Going on Medical Hiatus

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This picture was taken at Christmas, right before all of the hospital and doctor visits. Just because days have been a bit uncertain in the Elzie household these past few months, doesn’t mean that they’ve been any less filled with laughter. In our home, we cope with silly knock-knock jokes and crazy pterodactyl sounds. And wolf howls, because who doesn’t like to start a howl?

I am posting this to all of my social channels for a few reasons; the first is because while I have told people what I am going through, the details are incomplete and I prefer full transparency in all my relationships.

The second is that I will be taking a hiatus from social media. Everyone is welcome to contact me through direct message or text or email (nicolette.elzie@gmail.com). But, for the foreseeable future, I will not be actively posting.

Going On Medical Hiatus

The third is that there are many family, friends, and followers of mine that have been left completely in the dark about what has been going on with me. And for that, I ask that you forgive me. It was never my intention to blindside any of you with the information that is to follow.

Believe me, me not telling you personally has nothing to do with me not wanting to share with you and has more to do with me not knowing how to share it. It’s hard to share something going wrong with your health when you yourself don’t know and you have so many questions that are going unanswered.

Three weeks ago I was admitted to the hospital for a migraine that had been ongoing for nine days straight. The pain had crescendoed to such a point, that as each day progressed, so did the bar of my pain threshold. Just when I thought I had never experienced pain so horrendous, a new set of sharpened talons would tear into the soft flesh of my mind and prove to me anew that pain can always get worse.

For the first 24 hours, my nurses could not get the pain under control. They gave me some of the most powerful pain medicines available. The first few medicines they tried had zero effect on me. Finally, they gave me the strongest stuff they legally could. And the razor’s edge dulled from a 10 to a 9.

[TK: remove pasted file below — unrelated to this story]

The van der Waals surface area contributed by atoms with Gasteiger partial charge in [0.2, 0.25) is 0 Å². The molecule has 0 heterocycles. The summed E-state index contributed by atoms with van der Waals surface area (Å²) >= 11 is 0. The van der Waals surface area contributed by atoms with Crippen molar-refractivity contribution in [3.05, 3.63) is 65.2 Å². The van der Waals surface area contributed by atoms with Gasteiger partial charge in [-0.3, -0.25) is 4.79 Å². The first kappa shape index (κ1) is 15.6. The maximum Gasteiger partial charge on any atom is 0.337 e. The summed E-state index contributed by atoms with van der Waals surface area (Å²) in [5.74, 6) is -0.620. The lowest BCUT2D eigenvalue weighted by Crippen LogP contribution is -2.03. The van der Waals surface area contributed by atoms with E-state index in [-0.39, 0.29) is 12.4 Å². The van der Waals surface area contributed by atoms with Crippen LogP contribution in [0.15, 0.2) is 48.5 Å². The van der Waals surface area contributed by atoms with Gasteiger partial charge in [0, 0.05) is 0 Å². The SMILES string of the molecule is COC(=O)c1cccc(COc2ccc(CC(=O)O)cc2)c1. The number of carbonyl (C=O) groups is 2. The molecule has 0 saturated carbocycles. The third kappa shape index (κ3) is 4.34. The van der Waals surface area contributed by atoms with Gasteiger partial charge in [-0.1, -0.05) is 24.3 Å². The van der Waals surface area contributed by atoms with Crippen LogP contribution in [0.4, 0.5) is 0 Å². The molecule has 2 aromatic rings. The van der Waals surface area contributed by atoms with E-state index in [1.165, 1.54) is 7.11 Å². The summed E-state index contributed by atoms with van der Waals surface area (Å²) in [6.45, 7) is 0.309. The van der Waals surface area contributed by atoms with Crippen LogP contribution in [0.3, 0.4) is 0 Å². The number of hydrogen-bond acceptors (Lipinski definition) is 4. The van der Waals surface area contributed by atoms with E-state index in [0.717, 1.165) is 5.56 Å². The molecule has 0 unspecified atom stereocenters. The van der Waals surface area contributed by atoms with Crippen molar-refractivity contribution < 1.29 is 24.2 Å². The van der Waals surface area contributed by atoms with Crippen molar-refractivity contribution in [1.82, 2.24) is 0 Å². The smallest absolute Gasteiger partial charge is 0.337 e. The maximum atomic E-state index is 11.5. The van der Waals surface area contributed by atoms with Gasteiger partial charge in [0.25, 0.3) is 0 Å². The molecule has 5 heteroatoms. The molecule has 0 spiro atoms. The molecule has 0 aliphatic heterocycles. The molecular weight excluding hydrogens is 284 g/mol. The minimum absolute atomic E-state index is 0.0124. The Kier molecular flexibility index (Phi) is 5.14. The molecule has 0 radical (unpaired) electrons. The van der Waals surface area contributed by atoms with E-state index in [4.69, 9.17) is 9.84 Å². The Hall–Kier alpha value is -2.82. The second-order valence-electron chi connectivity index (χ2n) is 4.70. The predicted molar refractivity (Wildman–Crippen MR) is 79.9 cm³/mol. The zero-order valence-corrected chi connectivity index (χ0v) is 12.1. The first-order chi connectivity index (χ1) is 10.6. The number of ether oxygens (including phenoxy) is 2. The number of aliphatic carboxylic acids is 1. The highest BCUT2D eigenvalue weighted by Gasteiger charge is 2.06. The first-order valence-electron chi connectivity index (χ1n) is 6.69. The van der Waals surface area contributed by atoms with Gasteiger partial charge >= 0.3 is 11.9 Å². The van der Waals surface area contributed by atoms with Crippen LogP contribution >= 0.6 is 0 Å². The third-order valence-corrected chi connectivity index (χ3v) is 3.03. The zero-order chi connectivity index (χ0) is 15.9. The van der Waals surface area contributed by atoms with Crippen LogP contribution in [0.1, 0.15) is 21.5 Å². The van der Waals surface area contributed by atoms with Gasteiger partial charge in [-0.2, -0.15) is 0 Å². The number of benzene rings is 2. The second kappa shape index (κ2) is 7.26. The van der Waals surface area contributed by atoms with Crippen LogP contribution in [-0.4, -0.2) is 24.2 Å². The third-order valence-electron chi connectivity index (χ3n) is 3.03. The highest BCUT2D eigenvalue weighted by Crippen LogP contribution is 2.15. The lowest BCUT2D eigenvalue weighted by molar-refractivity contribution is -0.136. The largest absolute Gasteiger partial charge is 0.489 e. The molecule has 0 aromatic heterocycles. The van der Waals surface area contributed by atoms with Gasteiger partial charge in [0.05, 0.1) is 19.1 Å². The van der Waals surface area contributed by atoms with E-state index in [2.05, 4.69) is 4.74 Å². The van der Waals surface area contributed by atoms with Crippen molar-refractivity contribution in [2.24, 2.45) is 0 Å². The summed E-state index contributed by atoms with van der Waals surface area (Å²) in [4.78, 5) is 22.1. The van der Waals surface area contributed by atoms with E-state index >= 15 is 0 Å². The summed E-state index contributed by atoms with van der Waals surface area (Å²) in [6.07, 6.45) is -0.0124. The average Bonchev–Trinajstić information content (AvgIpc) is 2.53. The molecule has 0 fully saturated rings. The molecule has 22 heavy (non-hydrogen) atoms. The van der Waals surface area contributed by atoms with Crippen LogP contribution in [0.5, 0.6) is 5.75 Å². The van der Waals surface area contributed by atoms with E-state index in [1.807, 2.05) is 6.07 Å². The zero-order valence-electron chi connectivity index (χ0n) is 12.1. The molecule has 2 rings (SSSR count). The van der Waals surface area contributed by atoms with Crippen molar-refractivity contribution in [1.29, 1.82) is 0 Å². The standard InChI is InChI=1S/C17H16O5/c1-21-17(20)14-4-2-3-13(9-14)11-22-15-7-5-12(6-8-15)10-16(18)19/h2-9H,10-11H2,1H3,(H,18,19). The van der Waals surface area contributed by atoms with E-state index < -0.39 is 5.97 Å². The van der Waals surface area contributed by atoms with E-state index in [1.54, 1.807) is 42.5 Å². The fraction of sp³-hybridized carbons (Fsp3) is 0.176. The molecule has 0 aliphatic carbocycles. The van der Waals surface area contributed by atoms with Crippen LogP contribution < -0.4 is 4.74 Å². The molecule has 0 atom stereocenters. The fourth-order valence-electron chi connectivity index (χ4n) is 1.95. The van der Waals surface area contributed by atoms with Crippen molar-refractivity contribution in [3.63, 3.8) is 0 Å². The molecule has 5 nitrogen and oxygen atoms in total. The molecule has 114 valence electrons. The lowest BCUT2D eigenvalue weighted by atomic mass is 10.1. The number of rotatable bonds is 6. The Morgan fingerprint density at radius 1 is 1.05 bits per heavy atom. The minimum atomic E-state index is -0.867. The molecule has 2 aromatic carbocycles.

As you can imagine, I didn’t sleep much that first night while writhing on a sweat-soaked hospital bed, doped up on controlled substances, and my pain still registering at the atomic bomb level.

My mind was a whirr. I’d had an MRI earlier that evening, a torture chamber for someone suffering from a migraine from Hell. All I could think of was this: I’m going to die in here. I have brain cancer. Or some colossal tumor in there. Or this pain. This pain will surely kill me. Either way. I’m not getting out of here.

I’ll never see my kids again.

The hospital wasn’t allowing children under the age of 18 inside due to an outbreak of the flu. And all I could think of was not seeing my children again.

As these thoughts brought tears streaming down my face, another thought quickly replaced them all.

If I was going to die. Then I was going to do so with a battle cry on my lips.

Two things happened instantaneously as I made this decision.

The first was this. A cold iron steel of resolve settled itself over me. It was like a coat of armor fell into place. Because though I’ve always secretly feared myself to be a weak person, one thing was for certain, I was going to die a warrior. And not just any warrior, a warrior for my Savior, a warrior for Christ.

Because the second thing that happened was this. A peace that surpasses all understanding settled over me. It was as if Christ himself were right there with me, taking my hand in his, his voice telling me to “fear not”. A calm wrapped around me and the tears that lined my face suddenly dried. The ache in my chest eased, and the fear in my heart was gone.

I was no longer afraid. Of death, whether it was imminent or many many years in the future. Of some pending diagnoses or the upcoming clear results. I felt at peace, and afterward, mercifully, I slept for the rest of the night.